This study is the first large-scale study demonstrating that DM is strongly associated with third-degree AV block. Using multivariate analysis, this association is independent of coronary artery disease or congestive heart failure. The cause of this association is not known but is most likely multifactorial. Autonomic neuropathy and metabolic derangement such as hyperkalemia (18) or acidosis (13,14) may explain this association. The occurrence of autonomic neuropathy affecting both sympathetic and parasympathetic neurons in patients with DM is well established (11,19-21) and is thought to be responsible for abnormal higher mean heart rate, (12) arrhythmias, (21) and death. (9) However, there are no studies available examining any association between autonomic neuropathy and conduction abnormalities. Patients with DM have been found to have an increased prevalence of conduction abnormalities such as left bundle-branch block, (22) right bundle-branch block, (23) and bifascicular block. (24) Left bundle-branch block has been found to be related to advance cardiovascular disease (23,25) and sudden death (26) in a general population. The prevalence of patients with DM is significantly higher in patients who require permanent pacemaker treatment, suggesting the susceptibility of these patients to significant bradyarrhythmias. (27) Bundle-branch blocks in patients with DM could progress to higher-degree AV block, explaining our finding, but the evidence for this concept is lacking. However, there are many reports (13,14,18) about the increased prevalence of high-degree AV blocks in patients with DM. Third-degree and high-degree AV blocks have been reported in DM cases during metabolic derangement and with postprandial stress. (28) Furthermore, the prevalence of DM with high-degree AV block has been found to be higher in patients requiring pacemaker treatment (29) and in patients with chronic heart block, (10) consistent with our finding. An autopsy report (30) in a small number of patients with DM and chronic heart block have shown changes in the conduction system typical for DM, such as diabetes microangiopathy. This explains the possible mechanism of this association and the increase risk of sudden death in DM patients. (9,31)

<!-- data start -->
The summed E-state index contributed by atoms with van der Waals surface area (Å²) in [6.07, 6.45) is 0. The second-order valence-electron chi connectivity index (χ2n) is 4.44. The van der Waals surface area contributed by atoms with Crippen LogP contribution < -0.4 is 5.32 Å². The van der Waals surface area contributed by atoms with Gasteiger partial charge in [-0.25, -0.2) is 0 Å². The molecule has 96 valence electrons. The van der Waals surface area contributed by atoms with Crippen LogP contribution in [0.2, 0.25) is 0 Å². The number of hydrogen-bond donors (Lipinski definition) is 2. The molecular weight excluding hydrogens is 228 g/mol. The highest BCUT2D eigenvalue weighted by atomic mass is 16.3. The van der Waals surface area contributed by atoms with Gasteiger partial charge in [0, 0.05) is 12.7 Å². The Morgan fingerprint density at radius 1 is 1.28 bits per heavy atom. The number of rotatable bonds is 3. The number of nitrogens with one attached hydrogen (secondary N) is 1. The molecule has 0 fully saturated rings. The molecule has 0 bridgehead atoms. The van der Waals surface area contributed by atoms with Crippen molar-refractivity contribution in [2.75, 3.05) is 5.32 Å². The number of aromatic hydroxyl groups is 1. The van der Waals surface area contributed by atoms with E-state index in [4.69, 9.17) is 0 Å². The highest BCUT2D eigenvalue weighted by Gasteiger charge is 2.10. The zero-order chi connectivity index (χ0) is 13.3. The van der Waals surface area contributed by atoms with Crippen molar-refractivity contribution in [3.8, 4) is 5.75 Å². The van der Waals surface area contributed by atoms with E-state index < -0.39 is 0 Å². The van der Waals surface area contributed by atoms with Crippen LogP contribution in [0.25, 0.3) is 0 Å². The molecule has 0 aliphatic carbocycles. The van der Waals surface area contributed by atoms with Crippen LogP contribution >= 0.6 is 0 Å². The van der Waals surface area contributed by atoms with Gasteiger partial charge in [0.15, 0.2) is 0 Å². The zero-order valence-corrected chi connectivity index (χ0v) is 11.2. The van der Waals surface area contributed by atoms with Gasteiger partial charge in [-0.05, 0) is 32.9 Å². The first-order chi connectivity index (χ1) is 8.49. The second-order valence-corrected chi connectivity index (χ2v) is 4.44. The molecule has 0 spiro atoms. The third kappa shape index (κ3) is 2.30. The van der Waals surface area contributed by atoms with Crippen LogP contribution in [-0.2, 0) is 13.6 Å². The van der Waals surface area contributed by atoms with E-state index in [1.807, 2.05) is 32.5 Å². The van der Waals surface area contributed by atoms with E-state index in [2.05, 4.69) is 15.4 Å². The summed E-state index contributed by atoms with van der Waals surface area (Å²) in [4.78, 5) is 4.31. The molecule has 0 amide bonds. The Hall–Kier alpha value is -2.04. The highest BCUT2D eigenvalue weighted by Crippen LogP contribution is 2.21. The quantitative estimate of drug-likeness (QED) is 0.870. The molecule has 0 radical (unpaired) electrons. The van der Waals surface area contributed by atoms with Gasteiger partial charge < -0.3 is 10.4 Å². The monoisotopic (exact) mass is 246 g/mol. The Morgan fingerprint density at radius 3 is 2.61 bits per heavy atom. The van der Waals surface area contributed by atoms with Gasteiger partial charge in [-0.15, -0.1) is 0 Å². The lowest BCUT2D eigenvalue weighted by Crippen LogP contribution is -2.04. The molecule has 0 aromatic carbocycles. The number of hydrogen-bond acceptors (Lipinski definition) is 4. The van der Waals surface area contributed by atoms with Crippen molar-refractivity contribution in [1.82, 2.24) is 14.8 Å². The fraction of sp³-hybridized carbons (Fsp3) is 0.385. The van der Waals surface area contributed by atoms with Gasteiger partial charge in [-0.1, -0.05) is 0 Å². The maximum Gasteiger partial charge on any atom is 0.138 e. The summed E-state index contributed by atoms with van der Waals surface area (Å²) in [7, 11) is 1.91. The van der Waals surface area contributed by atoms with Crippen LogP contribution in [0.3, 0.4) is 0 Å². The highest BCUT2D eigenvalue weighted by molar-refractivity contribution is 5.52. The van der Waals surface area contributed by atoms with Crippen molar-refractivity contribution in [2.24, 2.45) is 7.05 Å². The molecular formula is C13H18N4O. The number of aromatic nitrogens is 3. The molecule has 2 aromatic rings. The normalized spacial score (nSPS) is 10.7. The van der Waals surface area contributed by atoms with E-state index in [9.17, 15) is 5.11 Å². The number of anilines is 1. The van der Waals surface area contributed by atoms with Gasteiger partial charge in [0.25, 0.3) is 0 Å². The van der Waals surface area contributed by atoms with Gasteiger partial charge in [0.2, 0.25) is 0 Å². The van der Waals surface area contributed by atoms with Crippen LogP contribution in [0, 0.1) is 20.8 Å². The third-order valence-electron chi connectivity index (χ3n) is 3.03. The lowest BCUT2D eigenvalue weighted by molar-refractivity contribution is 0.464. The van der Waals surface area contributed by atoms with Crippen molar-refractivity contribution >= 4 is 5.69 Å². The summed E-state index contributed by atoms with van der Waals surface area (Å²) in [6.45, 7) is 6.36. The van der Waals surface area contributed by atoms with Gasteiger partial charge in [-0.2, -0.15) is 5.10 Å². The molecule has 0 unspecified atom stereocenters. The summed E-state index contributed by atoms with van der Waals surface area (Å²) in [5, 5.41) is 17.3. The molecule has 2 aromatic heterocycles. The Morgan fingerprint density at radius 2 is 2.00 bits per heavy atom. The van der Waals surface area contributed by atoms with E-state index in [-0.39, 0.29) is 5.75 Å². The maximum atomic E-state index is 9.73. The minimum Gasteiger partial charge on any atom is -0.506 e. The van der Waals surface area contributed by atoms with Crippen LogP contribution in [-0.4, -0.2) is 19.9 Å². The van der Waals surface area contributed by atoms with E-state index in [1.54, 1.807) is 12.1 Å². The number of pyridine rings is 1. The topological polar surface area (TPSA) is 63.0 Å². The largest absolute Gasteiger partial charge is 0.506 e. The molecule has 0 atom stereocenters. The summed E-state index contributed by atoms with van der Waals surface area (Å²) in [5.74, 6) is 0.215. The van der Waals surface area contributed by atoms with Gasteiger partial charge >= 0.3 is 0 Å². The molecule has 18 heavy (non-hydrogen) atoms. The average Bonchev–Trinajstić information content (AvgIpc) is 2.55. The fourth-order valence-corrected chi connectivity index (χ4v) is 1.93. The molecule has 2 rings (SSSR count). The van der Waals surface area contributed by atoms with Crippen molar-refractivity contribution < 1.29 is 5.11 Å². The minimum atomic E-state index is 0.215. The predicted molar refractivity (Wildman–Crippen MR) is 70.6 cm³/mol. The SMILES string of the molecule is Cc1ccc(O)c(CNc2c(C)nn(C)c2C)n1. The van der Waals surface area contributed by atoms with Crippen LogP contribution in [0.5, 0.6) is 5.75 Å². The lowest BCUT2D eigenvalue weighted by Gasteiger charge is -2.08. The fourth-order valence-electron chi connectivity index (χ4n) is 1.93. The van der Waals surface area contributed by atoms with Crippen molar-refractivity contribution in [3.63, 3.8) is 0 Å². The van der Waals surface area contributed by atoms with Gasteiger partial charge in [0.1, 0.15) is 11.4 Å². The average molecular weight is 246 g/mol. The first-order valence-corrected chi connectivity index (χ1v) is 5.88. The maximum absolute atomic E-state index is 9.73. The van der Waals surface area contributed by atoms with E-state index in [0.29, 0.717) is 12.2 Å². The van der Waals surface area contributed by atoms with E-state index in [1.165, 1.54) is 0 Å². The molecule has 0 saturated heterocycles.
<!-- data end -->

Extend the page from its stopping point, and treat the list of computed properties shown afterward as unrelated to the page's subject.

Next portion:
This is a retrospective study, which presents limits. The results are limited to inpatient admissions, and therefore needs to be cautiously applied to an entire population. Our control patients consisted of hypertensive, nondiabetic patients who are not representative of all nondiabetic patients. However, hypertension increases cardiovascular risk; therefore, this association is valid. We had no data about the duration of DM. This study consisted mostly of men in a Veterans Affairs population that limits these data to male patients. We used an administrative database and not clinical data directly from a physician. ICD-9-CM coding is usually done by administrative personnel based on chart reviews and not directly on the patient and, therefore, making the data less accurate and thus limiting our study.